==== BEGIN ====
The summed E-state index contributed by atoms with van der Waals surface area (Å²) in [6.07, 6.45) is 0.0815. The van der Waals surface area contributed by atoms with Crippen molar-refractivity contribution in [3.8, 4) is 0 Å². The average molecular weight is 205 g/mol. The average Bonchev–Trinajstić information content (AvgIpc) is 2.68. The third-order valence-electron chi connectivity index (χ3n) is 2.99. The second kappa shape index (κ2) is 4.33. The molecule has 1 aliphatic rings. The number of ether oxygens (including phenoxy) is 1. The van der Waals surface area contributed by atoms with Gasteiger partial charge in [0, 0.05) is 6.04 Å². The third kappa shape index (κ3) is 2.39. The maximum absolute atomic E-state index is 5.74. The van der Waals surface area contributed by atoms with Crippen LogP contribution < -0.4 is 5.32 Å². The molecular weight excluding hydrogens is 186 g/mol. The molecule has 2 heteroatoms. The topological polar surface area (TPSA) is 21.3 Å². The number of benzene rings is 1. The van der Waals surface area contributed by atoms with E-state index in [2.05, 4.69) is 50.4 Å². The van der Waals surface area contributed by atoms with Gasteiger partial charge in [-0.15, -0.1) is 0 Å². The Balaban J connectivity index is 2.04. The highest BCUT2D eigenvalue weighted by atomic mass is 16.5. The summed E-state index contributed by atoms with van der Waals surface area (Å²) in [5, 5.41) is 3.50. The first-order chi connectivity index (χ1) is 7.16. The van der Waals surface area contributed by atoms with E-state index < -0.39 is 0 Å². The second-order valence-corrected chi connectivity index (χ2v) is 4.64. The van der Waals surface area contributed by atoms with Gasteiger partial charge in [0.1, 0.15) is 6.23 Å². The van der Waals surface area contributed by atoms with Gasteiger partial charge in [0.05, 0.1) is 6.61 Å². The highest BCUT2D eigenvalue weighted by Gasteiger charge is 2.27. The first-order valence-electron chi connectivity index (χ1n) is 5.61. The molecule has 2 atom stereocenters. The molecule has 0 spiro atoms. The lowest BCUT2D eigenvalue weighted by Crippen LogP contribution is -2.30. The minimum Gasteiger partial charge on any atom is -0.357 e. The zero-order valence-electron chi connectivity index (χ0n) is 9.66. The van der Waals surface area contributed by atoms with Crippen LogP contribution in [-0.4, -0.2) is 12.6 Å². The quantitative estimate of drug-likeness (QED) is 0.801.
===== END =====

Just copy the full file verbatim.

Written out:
The summed E-state index contributed by atoms with van der Waals surface area (Å²) in [6.07, 6.45) is 0.0815. The van der Waals surface area contributed by atoms with Crippen molar-refractivity contribution in [3.8, 4) is 0 Å². The average molecular weight is 205 g/mol. The average Bonchev–Trinajstić information content (AvgIpc) is 2.68. The third-order valence-electron chi connectivity index (χ3n) is 2.99. The second kappa shape index (κ2) is 4.33. The molecule has 1 aliphatic rings. The number of ether oxygens (including phenoxy) is 1. The van der Waals surface area contributed by atoms with Gasteiger partial charge in [0, 0.05) is 6.04 Å². The third kappa shape index (κ3) is 2.39. The maximum absolute atomic E-state index is 5.74. The van der Waals surface area contributed by atoms with Crippen LogP contribution < -0.4 is 5.32 Å². The molecular weight excluding hydrogens is 186 g/mol. The molecule has 2 heteroatoms. The topological polar surface area (TPSA) is 21.3 Å². The number of benzene rings is 1. The van der Waals surface area contributed by atoms with E-state index in [2.05, 4.69) is 50.4 Å². The van der Waals surface area contributed by atoms with Gasteiger partial charge in [-0.15, -0.1) is 0 Å². The Balaban J connectivity index is 2.04. The highest BCUT2D eigenvalue weighted by atomic mass is 16.5. The summed E-state index contributed by atoms with van der Waals surface area (Å²) in [5, 5.41) is 3.50. The first-order chi connectivity index (χ1) is 7.16. The van der Waals surface area contributed by atoms with E-state index < -0.39 is 0 Å². The second-order valence-corrected chi connectivity index (χ2v) is 4.64. The van der Waals surface area contributed by atoms with Gasteiger partial charge in [0.1, 0.15) is 6.23 Å². The van der Waals surface area contributed by atoms with Gasteiger partial charge in [0.05, 0.1) is 6.61 Å². The highest BCUT2D eigenvalue weighted by Gasteiger charge is 2.27. The first-order valence-electron chi connectivity index (χ1n) is 5.61. The molecule has 2 atom stereocenters. The molecule has 0 spiro atoms. The lowest BCUT2D eigenvalue weighted by Crippen LogP contribution is -2.30. The minimum Gasteiger partial charge on any atom is -0.357 e. The zero-order valence-electron chi connectivity index (χ0n) is 9.66. The van der Waals surface area contributed by atoms with Crippen LogP contribution in [-0.4, -0.2) is 12.6 Å². The quantitative estimate of drug-likeness (QED) is 0.801.